NATIONAL REPORT — In New York, a dapper bachelor could enlist a dog each Saturday to help him find his date for the night.
In Los Angeles, the latest "it" girl could bring a purse-sized dog to her red-carpet event.
In London, a traveling businessman could have a furry companion when he finds the time to be at home.
This is because, in some places, pets have joined apartments, cars, tuxedos and vacation homes in the realm of things that
can be rented to fill human needs.
At a time when the strength of the human-animal bond is on the forefront, with doggy spas and gourmet animal foods in demand,
it might be difficult for animal lovers to come to terms with rent-a-pet arrangements.
The veterinary profession may have additional concerns about public health, zoonotic disease transmission and, in the case
of neighborly pet-sharing arrangements, dealing with multiple sets of pet owners.
Blogs on pet renting berate proponents as uncaring about the bond animals might form to their temporary owners and what might
happen to the pets once they aren't a hot commodity anymore.
"As a concept, the renting out of pets for profit represents a new industrial use of pets," says Dr. Patricia Khuly, a Florida
small-animal veterinarian, veterinary columnist and blogger.
"It trades on the idea that those with busy lives need not commit to an animal. In my view, it thereby underlines the disposability
of pets in our culture — something we struggle against already, with our teeming shelters a visible reminder."
To counter the trend, Massachusetts recently banned pet lease or rental services, following Boston's example, and San Francisco
is considering a similar ban.
Tales of neighbors sharing the care of one pet are becoming more common.
The Aspen Animal Shelter in Colorado allows residents and tourists take out dogs, free of charge, for a day around town. The
Ritz-Carlton in Beaver Creek, Colo., has for the last six years had a dog-in-residence that greets guests in the lobby and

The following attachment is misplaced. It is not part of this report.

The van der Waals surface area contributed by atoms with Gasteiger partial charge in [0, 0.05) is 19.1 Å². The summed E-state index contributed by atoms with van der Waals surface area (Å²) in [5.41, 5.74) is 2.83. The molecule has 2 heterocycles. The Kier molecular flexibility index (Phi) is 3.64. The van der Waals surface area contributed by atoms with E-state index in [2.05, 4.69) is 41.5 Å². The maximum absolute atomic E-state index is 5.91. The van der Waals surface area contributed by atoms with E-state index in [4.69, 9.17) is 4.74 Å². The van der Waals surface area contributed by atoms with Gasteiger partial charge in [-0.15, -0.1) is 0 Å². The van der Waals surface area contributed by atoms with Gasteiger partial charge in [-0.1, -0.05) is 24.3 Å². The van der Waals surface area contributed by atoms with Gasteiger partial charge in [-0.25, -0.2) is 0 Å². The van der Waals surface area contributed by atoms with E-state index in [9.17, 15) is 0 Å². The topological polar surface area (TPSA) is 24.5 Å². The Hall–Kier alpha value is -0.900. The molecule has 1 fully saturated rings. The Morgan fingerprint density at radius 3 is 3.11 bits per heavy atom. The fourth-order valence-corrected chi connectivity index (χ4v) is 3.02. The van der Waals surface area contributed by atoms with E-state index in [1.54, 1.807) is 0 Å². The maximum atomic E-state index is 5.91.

occasionally accompanies them on hikes or stays in their rooms.
Commercial pet-renting has been popular for sometime overseas, specifically in Japan, where space limits the number of people
who can keep canine companions.
In the last few years, a California-based shared pet ownership business, FlexPetz, sprouted up in Los Angeles and quickly
spread to New York City and London. The business had planned to expand to other U.S. metropolitan areas and overseas in 2008,
but reportedly put those plans on hold as it wages a battle against public opinion. Calls to existing FlexPetz branches and
its corporate office were not answered.
But several veterinarians who focus on animal welfare and behavior issues say they don't see the harm in shared pet ownership
agreements that are well-run and put the care of animals before the draw of the dollar.
"It has the potential to be abused. My first thought would be the public-health issues," says Dr. Lauren Keating, who serves
on the American Veterinary Medical Association's Animal Welfare Committee. "How are these dogs screened? I think there'd be
a huge liability for the business."
In the case of FlexPetz, dogs usually were rescued pets that underwent a strict training program and were given a full examination
by a DVM every three months, according to the company's Web site. The company also interviewed customers and matched them
with dogs for their personality. For a little less than $300 a month, FlexPetz members got four days of "doggy time," and
the dogs were fitted with GPS tracking collars with temperature sensors and sent off with their temporary masters with pre-portioned
containers of holistic chow.